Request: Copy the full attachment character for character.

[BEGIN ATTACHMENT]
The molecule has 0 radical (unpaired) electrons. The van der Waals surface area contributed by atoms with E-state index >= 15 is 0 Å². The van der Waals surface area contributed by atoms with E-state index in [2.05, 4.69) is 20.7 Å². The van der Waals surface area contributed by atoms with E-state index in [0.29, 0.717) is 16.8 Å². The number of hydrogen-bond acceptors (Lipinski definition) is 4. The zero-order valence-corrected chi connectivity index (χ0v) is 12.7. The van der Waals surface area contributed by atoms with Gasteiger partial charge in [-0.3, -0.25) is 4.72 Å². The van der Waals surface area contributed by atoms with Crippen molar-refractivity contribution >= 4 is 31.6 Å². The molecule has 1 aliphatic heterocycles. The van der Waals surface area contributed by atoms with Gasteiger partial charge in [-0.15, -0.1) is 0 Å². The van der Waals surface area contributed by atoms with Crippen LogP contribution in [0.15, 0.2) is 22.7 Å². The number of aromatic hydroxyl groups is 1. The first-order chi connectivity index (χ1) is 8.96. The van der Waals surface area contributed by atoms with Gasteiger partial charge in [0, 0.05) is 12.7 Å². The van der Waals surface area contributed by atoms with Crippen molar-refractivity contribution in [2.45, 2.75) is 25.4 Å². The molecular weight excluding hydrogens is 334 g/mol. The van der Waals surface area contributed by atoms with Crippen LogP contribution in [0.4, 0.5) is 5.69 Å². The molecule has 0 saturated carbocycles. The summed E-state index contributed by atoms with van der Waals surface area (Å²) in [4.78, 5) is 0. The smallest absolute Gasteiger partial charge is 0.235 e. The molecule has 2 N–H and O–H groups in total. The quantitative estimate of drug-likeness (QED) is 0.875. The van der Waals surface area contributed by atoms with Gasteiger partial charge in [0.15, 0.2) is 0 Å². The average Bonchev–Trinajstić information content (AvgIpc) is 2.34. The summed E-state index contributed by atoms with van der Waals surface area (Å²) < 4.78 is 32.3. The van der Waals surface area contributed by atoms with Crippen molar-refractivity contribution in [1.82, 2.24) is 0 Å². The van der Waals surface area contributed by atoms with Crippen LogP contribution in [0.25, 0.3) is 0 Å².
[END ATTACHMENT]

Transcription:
The molecule has 0 radical (unpaired) electrons. The van der Waals surface area contributed by atoms with E-state index >= 15 is 0 Å². The van der Waals surface area contributed by atoms with E-state index in [2.05, 4.69) is 20.7 Å². The van der Waals surface area contributed by atoms with E-state index in [0.29, 0.717) is 16.8 Å². The number of hydrogen-bond acceptors (Lipinski definition) is 4. The zero-order valence-corrected chi connectivity index (χ0v) is 12.7. The van der Waals surface area contributed by atoms with Gasteiger partial charge in [-0.3, -0.25) is 4.72 Å². The van der Waals surface area contributed by atoms with Crippen molar-refractivity contribution >= 4 is 31.6 Å². The molecule has 1 aliphatic heterocycles. The van der Waals surface area contributed by atoms with Gasteiger partial charge in [-0.15, -0.1) is 0 Å². The van der Waals surface area contributed by atoms with Crippen LogP contribution in [0.15, 0.2) is 22.7 Å². The number of aromatic hydroxyl groups is 1. The first-order chi connectivity index (χ1) is 8.96. The van der Waals surface area contributed by atoms with Gasteiger partial charge in [0, 0.05) is 12.7 Å². The van der Waals surface area contributed by atoms with Crippen molar-refractivity contribution in [2.45, 2.75) is 25.4 Å². The molecular weight excluding hydrogens is 334 g/mol. The van der Waals surface area contributed by atoms with Crippen LogP contribution in [0.4, 0.5) is 5.69 Å². The molecule has 0 saturated carbocycles. The summed E-state index contributed by atoms with van der Waals surface area (Å²) in [4.78, 5) is 0. The smallest absolute Gasteiger partial charge is 0.235 e. The molecule has 2 N–H and O–H groups in total. The quantitative estimate of drug-likeness (QED) is 0.875. The van der Waals surface area contributed by atoms with Gasteiger partial charge in [0.15, 0.2) is 0 Å². The average Bonchev–Trinajstić information content (AvgIpc) is 2.34. The summed E-state index contributed by atoms with van der Waals surface area (Å²) < 4.78 is 32.3. The van der Waals surface area contributed by atoms with Crippen molar-refractivity contribution in [1.82, 2.24) is 0 Å². The van der Waals surface area contributed by atoms with Crippen LogP contribution in [0.25, 0.3) is 0 Å².